What has changed dramatically is that students today are much more entrepreneurial, whether they want to work in a start-up or help shape the future in a role in a larger organization.  Overall, today’s students seek meaning in their work, focus a lot more on sustainability and doing good, and want to contribute to a better future.  This is a lot more palpable that perhaps 10 or 20 years ago.  Given that today we are all connected on LinkedIn and other social media, it is truly most gratifying is to see how our MBA and EMBA students change their lives because of what they were exposed to in our programs and how the program helped them to transform themselves.

SM – What inspires you to keep writing? Your book, Services Marketing: People, Technology, Strategy, 8th edition is a top textbook and you recently co-authored a chapter on Handbook of Service Science Volume 2.

JW – I love working on exciting topics, I am curious and in class discussions we so often touch on topics that have not been truly explored in academic research and are not yet covered in text books.  If a topic excites me I am then happy to dive in and start a research project on it.  It is my way of learning and developing myself.  It helps me to develop clarity in thinking and creativity, not to accept conventional wisdom at face value but dig deeper to get at the ground of issues.  In this way I often uncover exciting new insights and develop new models and frameworks.

This approach resulted in some 200 academic journal articles, 6 features in Harvard Business Review and over 10 books that include Services Marketing – People, Technology, Strategy (8th edition, 2016), Winning in Service Markets (2017), and the Winning in Service Markets Series (World Scientific, 2018). With translations and adaptations for over 26 countries and regions and combined sales of some 800,000 copies, they have become globally leading services marketing text books.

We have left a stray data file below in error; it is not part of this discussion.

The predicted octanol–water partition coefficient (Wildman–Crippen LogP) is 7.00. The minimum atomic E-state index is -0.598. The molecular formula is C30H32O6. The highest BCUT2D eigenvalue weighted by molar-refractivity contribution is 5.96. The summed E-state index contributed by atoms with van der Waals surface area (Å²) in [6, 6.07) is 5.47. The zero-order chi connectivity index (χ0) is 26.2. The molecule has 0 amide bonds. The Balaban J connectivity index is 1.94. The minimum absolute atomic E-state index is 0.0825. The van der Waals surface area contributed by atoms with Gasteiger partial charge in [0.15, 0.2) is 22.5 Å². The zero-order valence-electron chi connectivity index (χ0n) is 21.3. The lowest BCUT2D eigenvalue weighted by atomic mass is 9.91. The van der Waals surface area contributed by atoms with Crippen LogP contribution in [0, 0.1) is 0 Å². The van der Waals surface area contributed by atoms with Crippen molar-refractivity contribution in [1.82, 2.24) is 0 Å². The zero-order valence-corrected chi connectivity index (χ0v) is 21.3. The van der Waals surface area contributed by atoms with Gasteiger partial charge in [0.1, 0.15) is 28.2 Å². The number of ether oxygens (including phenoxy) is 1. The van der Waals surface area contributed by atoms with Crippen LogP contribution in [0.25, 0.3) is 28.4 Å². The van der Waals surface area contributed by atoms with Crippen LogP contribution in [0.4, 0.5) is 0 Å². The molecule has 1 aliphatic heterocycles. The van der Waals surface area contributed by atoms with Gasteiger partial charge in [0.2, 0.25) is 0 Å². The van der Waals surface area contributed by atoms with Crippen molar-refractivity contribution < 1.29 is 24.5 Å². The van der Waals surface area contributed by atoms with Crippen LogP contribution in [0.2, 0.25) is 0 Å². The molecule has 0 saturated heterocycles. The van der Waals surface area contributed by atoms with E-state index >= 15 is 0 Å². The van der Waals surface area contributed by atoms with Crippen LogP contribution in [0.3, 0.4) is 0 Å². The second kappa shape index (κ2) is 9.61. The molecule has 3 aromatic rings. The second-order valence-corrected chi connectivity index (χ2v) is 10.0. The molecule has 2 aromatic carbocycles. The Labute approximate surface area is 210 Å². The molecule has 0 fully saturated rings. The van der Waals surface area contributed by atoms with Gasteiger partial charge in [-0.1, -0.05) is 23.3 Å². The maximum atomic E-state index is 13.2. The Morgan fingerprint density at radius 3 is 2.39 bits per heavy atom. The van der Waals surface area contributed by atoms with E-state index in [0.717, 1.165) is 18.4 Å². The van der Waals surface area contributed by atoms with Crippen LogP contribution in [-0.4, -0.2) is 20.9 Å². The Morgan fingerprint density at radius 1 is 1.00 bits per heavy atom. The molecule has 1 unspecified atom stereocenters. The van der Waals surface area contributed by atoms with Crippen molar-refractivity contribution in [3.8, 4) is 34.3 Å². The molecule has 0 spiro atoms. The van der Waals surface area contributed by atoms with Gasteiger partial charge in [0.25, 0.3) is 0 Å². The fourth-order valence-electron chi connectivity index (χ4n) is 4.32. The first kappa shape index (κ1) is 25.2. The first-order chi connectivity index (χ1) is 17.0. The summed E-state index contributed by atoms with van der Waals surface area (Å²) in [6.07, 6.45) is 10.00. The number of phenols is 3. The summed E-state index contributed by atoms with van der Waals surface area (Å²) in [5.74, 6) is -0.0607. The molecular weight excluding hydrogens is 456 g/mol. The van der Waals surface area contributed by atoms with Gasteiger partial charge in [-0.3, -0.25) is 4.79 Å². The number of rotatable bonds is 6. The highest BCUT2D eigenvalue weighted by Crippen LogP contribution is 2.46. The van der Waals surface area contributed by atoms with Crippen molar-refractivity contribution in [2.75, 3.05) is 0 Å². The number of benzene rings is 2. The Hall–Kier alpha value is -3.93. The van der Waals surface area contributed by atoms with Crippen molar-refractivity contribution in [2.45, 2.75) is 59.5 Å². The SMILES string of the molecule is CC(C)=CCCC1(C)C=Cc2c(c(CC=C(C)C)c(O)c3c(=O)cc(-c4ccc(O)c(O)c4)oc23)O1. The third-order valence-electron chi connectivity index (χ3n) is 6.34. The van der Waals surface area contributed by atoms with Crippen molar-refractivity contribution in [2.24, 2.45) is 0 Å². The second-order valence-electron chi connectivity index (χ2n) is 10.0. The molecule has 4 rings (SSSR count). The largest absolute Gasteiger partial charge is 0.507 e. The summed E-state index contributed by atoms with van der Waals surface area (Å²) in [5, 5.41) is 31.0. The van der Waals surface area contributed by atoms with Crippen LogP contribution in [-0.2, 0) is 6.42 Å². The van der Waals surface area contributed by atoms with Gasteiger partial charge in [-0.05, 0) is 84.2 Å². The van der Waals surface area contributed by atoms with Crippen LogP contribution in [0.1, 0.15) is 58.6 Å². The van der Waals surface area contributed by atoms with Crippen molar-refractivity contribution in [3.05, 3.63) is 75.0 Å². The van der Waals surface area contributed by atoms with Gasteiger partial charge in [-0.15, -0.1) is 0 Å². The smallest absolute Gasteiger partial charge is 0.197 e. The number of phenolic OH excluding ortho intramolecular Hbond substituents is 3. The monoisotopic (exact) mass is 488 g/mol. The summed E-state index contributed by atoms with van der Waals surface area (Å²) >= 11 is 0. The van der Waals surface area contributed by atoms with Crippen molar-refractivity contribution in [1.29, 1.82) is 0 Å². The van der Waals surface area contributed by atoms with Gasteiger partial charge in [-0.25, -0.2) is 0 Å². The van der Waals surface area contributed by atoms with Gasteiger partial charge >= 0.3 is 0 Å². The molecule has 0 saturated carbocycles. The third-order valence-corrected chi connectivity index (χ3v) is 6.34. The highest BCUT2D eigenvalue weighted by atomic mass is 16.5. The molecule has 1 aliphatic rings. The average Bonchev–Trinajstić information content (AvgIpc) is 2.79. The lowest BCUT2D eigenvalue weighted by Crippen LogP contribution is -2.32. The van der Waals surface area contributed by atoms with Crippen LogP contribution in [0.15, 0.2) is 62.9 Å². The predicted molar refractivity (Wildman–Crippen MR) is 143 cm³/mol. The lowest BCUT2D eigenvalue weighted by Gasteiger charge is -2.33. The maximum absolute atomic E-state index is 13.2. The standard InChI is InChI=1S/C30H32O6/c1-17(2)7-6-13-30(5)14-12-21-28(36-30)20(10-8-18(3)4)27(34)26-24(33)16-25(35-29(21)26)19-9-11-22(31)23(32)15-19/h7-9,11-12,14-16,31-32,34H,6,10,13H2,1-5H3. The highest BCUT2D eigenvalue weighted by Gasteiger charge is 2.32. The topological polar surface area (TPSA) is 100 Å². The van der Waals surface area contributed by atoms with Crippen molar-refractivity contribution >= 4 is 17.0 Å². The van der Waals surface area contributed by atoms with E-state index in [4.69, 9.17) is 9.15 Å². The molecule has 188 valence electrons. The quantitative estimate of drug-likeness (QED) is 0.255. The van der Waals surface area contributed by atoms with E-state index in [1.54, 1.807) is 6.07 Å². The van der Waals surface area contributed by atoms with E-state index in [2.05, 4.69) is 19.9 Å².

SM – What are the most exciting things happening in Services Marketing of late? How has the reception been from business?

JW – There are a number of really important large research areas that are developing rapidly.  To me, some of the most exciting are (1) robotics and AI in service delivery, (2) cost-effective service excellence as an idea that allows organizations to be differentiated through excellence while at the same time being a cost-leader (often enabled through technology), (3) platform business models, including peer-to-peer sharing, and (4) corporate digital responsibility (related to AI, massive capturing and processing of data, and algorithms making decisions based on these data).  If you want to read more about these topics, follow me on ResearchGate.

SM – How did you get involved with ISSIP and what have you found most beneficial?

JW – Jim Spohrer highlighted ISSIP to me many years ago and since then I love to be a member of this community and learn, especially as related to technology as my background is in marketing and finance.  It helps me to better understand what is happening in technology and how it is affecting our economies.